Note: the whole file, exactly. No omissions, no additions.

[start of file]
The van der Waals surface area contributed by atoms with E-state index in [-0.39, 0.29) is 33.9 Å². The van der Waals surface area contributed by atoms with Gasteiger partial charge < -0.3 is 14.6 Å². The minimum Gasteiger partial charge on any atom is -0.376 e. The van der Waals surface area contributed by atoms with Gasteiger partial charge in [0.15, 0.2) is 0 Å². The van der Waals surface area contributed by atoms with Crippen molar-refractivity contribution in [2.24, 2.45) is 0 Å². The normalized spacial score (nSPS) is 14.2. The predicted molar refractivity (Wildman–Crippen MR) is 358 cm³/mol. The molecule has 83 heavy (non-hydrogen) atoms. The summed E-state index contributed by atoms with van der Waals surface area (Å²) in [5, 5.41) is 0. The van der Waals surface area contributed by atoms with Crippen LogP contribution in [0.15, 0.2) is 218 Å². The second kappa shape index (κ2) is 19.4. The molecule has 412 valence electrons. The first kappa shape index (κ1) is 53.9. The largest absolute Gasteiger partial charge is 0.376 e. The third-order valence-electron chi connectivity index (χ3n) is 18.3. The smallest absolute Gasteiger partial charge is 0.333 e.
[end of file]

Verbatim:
The van der Waals surface area contributed by atoms with E-state index in [-0.39, 0.29) is 33.9 Å². The van der Waals surface area contributed by atoms with Gasteiger partial charge < -0.3 is 14.6 Å². The minimum Gasteiger partial charge on any atom is -0.376 e. The van der Waals surface area contributed by atoms with Gasteiger partial charge in [0.15, 0.2) is 0 Å². The van der Waals surface area contributed by atoms with Crippen molar-refractivity contribution in [2.24, 2.45) is 0 Å². The normalized spacial score (nSPS) is 14.2. The predicted molar refractivity (Wildman–Crippen MR) is 358 cm³/mol. The molecule has 83 heavy (non-hydrogen) atoms. The summed E-state index contributed by atoms with van der Waals surface area (Å²) in [5, 5.41) is 0. The van der Waals surface area contributed by atoms with Crippen LogP contribution in [0.15, 0.2) is 218 Å². The second kappa shape index (κ2) is 19.4. The molecule has 412 valence electrons. The first kappa shape index (κ1) is 53.9. The largest absolute Gasteiger partial charge is 0.376 e. The third-order valence-electron chi connectivity index (χ3n) is 18.3. The smallest absolute Gasteiger partial charge is 0.333 e.